FDA released final guidance this week that will help dispensers better understand their obligations under the Drug Supply Chain Security Act (DSCSA) related to “suspect” and “illegitimate” products. The new guidance, titled “Definitions of “Suspect Product” and “Illegitimate Product” for Verification Obligations Under the DSCSA,” is effective immediately.
In this guidance, FDA clarifies its interpretation of the definitions of “suspect product” and “illegitimate product” to assist manufacturers, wholesalers, and dispensers in meeting verification requirements. The specific terms discussed in this guidance include counterfeit, diverted, stolen, fraudulent transaction, and unfit for distribution.
All pharmacies (referred to as “dispensers” under DSCSA) should already have systems, processes, and standard operating procedures in place related to suspect and illegitimate products. This is because requirements for identifying, handling, and notification of such products have been in place since 2015. This guidance provides additional information on what dispensers should do and what constitutes a suspect or illegitimate product.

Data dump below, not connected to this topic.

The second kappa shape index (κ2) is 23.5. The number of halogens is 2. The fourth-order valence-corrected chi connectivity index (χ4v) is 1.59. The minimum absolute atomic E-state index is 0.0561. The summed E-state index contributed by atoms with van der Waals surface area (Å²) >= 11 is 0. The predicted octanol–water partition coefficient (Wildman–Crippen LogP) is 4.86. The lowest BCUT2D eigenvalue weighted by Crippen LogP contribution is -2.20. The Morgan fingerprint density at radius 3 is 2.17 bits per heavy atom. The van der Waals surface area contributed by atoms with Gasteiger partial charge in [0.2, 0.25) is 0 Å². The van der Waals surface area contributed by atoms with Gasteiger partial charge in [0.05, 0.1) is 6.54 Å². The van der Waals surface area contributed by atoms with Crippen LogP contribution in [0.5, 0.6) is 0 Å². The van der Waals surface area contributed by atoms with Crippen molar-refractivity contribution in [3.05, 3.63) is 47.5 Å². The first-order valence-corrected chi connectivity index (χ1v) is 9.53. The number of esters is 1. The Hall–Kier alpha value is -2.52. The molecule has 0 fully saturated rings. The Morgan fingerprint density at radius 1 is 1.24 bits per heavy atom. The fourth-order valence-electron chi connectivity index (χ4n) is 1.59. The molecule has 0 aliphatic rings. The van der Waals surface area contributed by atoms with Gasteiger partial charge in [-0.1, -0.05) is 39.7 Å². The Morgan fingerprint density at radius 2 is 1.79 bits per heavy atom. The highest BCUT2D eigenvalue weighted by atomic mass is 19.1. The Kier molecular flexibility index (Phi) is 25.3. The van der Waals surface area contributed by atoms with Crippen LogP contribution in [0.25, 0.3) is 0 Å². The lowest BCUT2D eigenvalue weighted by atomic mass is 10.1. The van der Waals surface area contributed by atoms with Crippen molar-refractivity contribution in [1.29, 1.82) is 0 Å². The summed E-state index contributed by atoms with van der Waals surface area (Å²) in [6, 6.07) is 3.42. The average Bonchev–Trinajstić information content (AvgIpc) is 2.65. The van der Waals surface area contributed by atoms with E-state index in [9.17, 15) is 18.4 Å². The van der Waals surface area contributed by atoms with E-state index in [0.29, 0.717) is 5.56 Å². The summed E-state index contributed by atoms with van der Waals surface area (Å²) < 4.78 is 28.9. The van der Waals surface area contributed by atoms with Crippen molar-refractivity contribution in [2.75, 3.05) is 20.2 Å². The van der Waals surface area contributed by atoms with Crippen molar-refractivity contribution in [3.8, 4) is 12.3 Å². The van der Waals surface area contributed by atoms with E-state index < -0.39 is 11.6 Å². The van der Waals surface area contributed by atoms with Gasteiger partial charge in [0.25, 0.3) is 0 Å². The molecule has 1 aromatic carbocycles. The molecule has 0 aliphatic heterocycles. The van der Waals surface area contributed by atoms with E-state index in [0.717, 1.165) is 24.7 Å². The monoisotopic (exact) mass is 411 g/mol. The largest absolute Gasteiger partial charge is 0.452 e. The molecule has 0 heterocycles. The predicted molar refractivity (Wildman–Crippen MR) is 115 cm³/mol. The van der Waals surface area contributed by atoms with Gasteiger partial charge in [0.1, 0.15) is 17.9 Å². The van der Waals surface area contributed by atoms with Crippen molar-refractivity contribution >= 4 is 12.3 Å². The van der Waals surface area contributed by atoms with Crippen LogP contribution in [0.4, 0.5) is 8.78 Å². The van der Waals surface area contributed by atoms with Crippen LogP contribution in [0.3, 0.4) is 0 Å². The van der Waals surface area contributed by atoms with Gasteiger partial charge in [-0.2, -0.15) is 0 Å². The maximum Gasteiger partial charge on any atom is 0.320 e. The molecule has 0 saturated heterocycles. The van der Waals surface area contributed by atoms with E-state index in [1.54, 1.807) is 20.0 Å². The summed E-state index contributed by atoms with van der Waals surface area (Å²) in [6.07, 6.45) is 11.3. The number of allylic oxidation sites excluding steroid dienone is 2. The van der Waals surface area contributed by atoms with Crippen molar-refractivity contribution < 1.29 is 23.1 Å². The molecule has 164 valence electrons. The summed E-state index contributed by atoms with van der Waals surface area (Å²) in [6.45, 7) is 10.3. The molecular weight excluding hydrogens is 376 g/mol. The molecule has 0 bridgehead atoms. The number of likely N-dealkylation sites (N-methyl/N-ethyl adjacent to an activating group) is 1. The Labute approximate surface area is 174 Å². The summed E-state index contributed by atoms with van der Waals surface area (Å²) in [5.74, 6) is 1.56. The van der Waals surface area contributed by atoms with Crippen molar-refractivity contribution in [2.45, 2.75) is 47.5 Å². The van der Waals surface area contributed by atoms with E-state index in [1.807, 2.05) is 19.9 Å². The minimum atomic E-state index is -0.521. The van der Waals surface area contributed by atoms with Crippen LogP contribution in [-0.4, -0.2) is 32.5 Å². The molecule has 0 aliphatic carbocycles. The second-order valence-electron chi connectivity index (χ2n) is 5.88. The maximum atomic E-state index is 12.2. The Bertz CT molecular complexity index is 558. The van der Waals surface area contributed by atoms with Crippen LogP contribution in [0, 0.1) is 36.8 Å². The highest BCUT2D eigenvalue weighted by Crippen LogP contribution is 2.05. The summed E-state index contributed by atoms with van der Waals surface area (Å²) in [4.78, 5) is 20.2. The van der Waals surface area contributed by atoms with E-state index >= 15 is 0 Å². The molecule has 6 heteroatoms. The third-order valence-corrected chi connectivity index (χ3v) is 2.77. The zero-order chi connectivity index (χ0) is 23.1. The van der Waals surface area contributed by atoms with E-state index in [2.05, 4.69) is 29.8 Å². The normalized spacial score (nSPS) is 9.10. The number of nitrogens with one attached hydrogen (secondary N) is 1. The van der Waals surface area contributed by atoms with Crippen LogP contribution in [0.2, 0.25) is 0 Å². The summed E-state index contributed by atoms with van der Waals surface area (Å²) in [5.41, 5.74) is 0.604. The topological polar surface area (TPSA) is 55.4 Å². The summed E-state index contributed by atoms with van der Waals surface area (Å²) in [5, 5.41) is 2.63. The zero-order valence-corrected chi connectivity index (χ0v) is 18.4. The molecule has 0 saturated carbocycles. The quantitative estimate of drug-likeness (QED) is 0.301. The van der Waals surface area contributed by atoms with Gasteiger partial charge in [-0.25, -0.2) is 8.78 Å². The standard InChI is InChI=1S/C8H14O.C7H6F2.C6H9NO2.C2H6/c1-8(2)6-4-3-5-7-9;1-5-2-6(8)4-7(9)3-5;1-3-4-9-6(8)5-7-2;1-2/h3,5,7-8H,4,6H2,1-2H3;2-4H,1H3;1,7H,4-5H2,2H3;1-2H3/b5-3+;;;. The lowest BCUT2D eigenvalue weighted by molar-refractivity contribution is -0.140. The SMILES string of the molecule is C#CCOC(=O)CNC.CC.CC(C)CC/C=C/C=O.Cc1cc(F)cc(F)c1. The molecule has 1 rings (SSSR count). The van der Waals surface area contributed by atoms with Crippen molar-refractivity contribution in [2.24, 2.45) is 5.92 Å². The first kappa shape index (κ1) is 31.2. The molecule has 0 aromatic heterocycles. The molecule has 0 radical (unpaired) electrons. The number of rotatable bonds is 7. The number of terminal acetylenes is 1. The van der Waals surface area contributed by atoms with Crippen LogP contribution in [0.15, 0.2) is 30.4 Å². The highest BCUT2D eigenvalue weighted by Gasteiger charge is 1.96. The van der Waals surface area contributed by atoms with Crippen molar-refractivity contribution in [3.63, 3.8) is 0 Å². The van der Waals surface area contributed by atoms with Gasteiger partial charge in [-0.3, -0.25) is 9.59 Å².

APhA is waiting to hear from FDA on our request for enforcement discretion for small business dispenser compliance with certain DSCSA requirements that go into effect in November 2023 and will update members as soon as that information becomes available. APhA members can contact FDA to request a delay in enforcing these DSCSA requirements for small business dispensers here.
For more information about DSCSA please visit www.dscsa.pharmacy, which is co-hosted by APhA.